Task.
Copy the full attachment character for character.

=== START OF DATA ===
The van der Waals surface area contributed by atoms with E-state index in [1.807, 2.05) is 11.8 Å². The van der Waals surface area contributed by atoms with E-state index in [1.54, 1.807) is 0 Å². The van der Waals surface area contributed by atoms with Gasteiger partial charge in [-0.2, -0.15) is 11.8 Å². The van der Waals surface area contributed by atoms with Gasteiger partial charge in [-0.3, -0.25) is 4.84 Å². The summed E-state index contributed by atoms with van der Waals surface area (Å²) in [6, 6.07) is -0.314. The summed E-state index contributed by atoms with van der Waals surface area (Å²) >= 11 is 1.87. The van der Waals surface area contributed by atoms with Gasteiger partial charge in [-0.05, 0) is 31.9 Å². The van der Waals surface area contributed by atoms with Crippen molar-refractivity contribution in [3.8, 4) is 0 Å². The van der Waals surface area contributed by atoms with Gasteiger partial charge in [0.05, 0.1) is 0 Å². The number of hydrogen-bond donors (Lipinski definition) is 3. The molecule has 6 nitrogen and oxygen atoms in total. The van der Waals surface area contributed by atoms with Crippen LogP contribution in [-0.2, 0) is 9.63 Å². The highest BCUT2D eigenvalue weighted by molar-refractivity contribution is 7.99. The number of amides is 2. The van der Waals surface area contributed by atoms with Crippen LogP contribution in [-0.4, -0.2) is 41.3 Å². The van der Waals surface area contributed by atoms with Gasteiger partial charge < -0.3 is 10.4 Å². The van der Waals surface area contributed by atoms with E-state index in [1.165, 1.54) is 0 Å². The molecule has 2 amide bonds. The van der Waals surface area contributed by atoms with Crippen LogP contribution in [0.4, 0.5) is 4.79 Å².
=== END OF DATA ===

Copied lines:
The van der Waals surface area contributed by atoms with E-state index in [1.807, 2.05) is 11.8 Å². The van der Waals surface area contributed by atoms with E-state index in [1.54, 1.807) is 0 Å². The van der Waals surface area contributed by atoms with Gasteiger partial charge in [-0.2, -0.15) is 11.8 Å². The van der Waals surface area contributed by atoms with Gasteiger partial charge in [-0.3, -0.25) is 4.84 Å². The summed E-state index contributed by atoms with van der Waals surface area (Å²) in [6, 6.07) is -0.314. The summed E-state index contributed by atoms with van der Waals surface area (Å²) >= 11 is 1.87. The van der Waals surface area contributed by atoms with Gasteiger partial charge in [-0.05, 0) is 31.9 Å². The van der Waals surface area contributed by atoms with Crippen molar-refractivity contribution in [3.8, 4) is 0 Å². The van der Waals surface area contributed by atoms with Gasteiger partial charge in [0.05, 0.1) is 0 Å². The number of hydrogen-bond donors (Lipinski definition) is 3. The molecule has 6 nitrogen and oxygen atoms in total. The van der Waals surface area contributed by atoms with Crippen LogP contribution in [-0.2, 0) is 9.63 Å². The highest BCUT2D eigenvalue weighted by molar-refractivity contribution is 7.99. The number of amides is 2. The van der Waals surface area contributed by atoms with Crippen LogP contribution in [-0.4, -0.2) is 41.3 Å². The van der Waals surface area contributed by atoms with Gasteiger partial charge < -0.3 is 10.4 Å². The van der Waals surface area contributed by atoms with E-state index in [1.165, 1.54) is 0 Å². The molecule has 2 amide bonds. The van der Waals surface area contributed by atoms with Crippen LogP contribution in [0.4, 0.5) is 4.79 Å².